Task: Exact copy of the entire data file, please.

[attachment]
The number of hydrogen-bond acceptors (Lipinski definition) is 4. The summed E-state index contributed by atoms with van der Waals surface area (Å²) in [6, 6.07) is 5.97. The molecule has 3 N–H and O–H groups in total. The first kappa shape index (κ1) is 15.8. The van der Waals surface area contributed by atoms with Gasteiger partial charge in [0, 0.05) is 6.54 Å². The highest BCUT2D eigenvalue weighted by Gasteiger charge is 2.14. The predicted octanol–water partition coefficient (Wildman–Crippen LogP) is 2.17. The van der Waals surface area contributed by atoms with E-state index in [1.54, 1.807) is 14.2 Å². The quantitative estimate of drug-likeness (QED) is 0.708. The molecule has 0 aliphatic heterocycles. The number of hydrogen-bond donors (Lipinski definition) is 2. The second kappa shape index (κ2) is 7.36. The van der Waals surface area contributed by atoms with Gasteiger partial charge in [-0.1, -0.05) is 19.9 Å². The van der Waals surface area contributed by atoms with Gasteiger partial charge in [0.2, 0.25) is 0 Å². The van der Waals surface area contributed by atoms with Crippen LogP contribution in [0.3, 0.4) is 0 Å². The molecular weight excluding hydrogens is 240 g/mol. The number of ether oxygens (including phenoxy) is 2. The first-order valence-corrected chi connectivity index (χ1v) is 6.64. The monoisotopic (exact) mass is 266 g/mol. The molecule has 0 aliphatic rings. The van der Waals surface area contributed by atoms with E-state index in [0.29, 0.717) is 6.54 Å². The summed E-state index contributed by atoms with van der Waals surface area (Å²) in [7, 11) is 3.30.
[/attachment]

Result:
The number of hydrogen-bond acceptors (Lipinski definition) is 4. The summed E-state index contributed by atoms with van der Waals surface area (Å²) in [6, 6.07) is 5.97. The molecule has 3 N–H and O–H groups in total. The first kappa shape index (κ1) is 15.8. The van der Waals surface area contributed by atoms with Gasteiger partial charge in [0, 0.05) is 6.54 Å². The highest BCUT2D eigenvalue weighted by Gasteiger charge is 2.14. The predicted octanol–water partition coefficient (Wildman–Crippen LogP) is 2.17. The van der Waals surface area contributed by atoms with E-state index in [1.54, 1.807) is 14.2 Å². The quantitative estimate of drug-likeness (QED) is 0.708. The molecule has 0 aliphatic heterocycles. The number of hydrogen-bond donors (Lipinski definition) is 2. The second kappa shape index (κ2) is 7.36. The van der Waals surface area contributed by atoms with Gasteiger partial charge in [-0.1, -0.05) is 19.9 Å². The van der Waals surface area contributed by atoms with Gasteiger partial charge in [0.2, 0.25) is 0 Å². The van der Waals surface area contributed by atoms with Crippen LogP contribution in [0.3, 0.4) is 0 Å². The molecular weight excluding hydrogens is 240 g/mol. The number of ether oxygens (including phenoxy) is 2. The first-order valence-corrected chi connectivity index (χ1v) is 6.64. The monoisotopic (exact) mass is 266 g/mol. The molecule has 0 aliphatic rings. The van der Waals surface area contributed by atoms with E-state index in [0.29, 0.717) is 6.54 Å². The summed E-state index contributed by atoms with van der Waals surface area (Å²) in [7, 11) is 3.30.